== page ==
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Worksheet 7B: Variational Method I

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    Work in groups on these problems. You should try to answer the questions without referring to your textbook. If you get stuck, try asking another group for help.

    Variational Method is Used to Approximate the Solutions to Schrödinger Equation

    The variational method is one way of finding approximations to the lowest energy eigenstate or ground state. The method consists of choosing a "trial wavefunction" depending on one or more parameters, and finding the values of these parameters for which the expectation value of the energy is the lowest possible. The wavefunction obtained by fixing the parameters to such values is then an approximation to the ground state wavefunction, and the expectation value of the energy in that state is an upper bound to the ground state energy. 

    The variation method approximates the true lowest energy eigenvalue, \(E_\psi\) and eigenfunction, \(|\psi \rangle\) for a quantum mechanical system by guessing a function (called the "trial wavefunction") that is well-behaved over the limits of the system and then minimizing the energy. We find the "trial energy" from

    \[E_\phi=\dfrac{\langle\phi|\hat H|\phi\rangle}{\langle\phi|\phi\rangle} \label{W1}\]

    where \(|\phi \rangle\) is the trail wavefunction and \(\hat H\) is the Hamiltonian for the system. This trial energy, \(E_\phi\) associated with the trial wavefunction for the known Hamiltonian is always greater than or equal to the true energy (\(E_\psi\)).

    \[ E_\phi \ge E_\psi\]

    The trail wavefunction is selected to be a function of one or more parameters that resemble quantum numbers in the true wavefunctions, but are NOT obtained from solving the Schrödinger Equation (i.e., there is 100% freedom in selecting the form of trail wavefunction). There is no limit to the number of parameters the trail wavefunction may have. 

    Some equations you may find useful for this exercise: 

    \[\int^\infty_{-\infty}\dfrac{dx}{(1+\beta x^2)^2}=\dfrac{\pi}{2\beta ^{1/2}} \label{W2}\]

    \[\int^\infty_{-\infty}\dfrac{dx}{(1+\beta x^2)^3}=\dfrac{3\pi}{8\beta ^{1/2}} \label{W3}\]

    \[\int^\infty_{-\infty}\dfrac{x^2dx}{(1+\beta x^2)^2}=\dfrac{\pi}{2\beta ^{3/2}} \label{W4}\]

    \[\int^\infty_{-\infty}\dfrac{x^2dx}{(1+\beta x^2)^4}=\dfrac{\pi}{16\beta ^{3/2}} \label{W5}\]

    The harmonic oscillator Hamiltonian is

    \[\hat H_{HO}=-\dfrac{\hbar^2}{2\mu}\dfrac{d^2}{dx^2}+\dfrac{kx^2}{2} \label{W6}\]

    with corresponding eigenenergies

    \[E_{n,HO}=h\nu \left(n+\dfrac{1}{2}\right)=\hbar\omega \left(n+\dfrac{1}{2}\right) \label{W7}\]



    Some choices of trial wavefunction lead to better approximations than others (when they better resemble the true wavefunction), therefore the choice of trial wavefunction is important. If we did not know the eigenfunctions for the harmonic oscillator, we could guess a wavefunction and see how well it performed. What properties does a wavefunction for the harmonic oscillator have to have? (Hint: it has to be well-behaved). We can try the function,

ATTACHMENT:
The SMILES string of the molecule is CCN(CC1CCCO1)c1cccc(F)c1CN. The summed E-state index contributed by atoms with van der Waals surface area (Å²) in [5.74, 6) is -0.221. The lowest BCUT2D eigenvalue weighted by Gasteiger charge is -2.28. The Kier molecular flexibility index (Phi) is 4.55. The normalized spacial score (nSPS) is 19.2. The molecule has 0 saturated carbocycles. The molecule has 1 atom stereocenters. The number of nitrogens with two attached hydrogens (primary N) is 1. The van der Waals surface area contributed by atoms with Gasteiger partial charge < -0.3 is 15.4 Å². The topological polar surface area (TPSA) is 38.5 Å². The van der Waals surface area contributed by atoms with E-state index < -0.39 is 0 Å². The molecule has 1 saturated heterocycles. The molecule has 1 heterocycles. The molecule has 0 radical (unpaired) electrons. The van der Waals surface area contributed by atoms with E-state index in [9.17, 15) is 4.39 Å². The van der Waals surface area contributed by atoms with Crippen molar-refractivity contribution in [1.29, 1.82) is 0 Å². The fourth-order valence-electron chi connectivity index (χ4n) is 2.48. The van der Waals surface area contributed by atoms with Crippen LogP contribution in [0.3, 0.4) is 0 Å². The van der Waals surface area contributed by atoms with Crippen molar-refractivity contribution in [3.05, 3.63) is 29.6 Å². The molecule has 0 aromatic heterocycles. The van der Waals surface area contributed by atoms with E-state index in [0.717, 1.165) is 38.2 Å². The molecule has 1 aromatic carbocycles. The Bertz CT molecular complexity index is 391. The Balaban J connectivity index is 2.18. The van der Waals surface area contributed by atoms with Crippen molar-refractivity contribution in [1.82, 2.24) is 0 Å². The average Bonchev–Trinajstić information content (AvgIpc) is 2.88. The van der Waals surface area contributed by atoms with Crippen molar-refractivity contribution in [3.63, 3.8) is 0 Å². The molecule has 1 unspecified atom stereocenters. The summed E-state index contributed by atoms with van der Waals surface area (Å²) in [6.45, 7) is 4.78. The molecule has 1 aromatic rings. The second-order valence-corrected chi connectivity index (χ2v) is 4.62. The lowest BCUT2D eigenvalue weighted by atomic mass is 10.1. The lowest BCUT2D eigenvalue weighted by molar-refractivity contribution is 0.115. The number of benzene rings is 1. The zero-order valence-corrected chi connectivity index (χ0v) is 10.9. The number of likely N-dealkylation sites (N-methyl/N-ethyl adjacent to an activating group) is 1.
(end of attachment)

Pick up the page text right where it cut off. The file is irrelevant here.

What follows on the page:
\[| \phi (x) \rangle =\dfrac{1}{1+\beta x^2} \label{W8}\]

    as a trial function for the harmonic oscillator, where \(\beta\) is the variation constant that can be floated. Does this function satisfy the requirements for a trial wavefunction? How many parameters does the trial wavefunction have?






    On the plot below, draw the potential energy for the harmonic oscillator (pick an arbitrary \(k\)) and draw the true ground-state wavefucntion for this potential and the trial wavefunction from Equation \ref{W8}. How does the trial wavefunction resemble the true wavefunction and not resemble the true wavefunction?



    To obtain the energy, \(E_\phi\) for this trial wavefunction, we must calculate \(E_\phi\) from Equation \(\ref{W1}\). Break this into parts to make it more manageable. Start with the denominator. Write down the integral represented by \(\langle\phi|\phi\rangle\) using the trial wavefunction in Equation \(\ref{W8}\). what are the limits for this integral?






    Use the mini-integral table above to solve the integral for \(\langle\phi |\phi\rangle\).






    Is \(|\phi \rangle \) normalized? Does this matter (why or why not)?




    The numerator for \(E_\phi\) in Equation \(\ref{W1}\) is \(\langle\phi|\hat H|\phi\rangle\). Write down the integral represented by \(\langle\phi|\hat H|\phi\rangle\) using the trial wavefunction in Equation \(\ref{W8}\), \(|\phi (x) \rangle\). What are the limits for the integral?






    To solve the integral, the Hamiltonian must operate on the wavefunction. What is \(\hat H\) for this problem?






    What do you get when you allow \(\hat H\) to operate on \(\phi\), what is, \(\hat H|\phi\rangle\)? Is \(\phi\) an eigenfunction of \(\hat H\)? Should it be an eigenfunction of \(\hat H\)?





    Using your expression of \(\hat H|\phi \rangle \), write down the integral represented by at \(\langle\phi|\hat H|\phi\rangle\).






    Now use the integrals above to solve for \(\langle\phi|\hat H|\phi\rangle\). It is good to break this into parts to solve. 






    Now put your whole answer together to get \(E_\phi=\dfrac{\langle\phi|\hat H|\phi\rangle}{\langle\phi|\phi\rangle}\). Your energy should be a function of \(\beta\).









    The continuation of this Workgroup activity can be found in Variation Approximation II.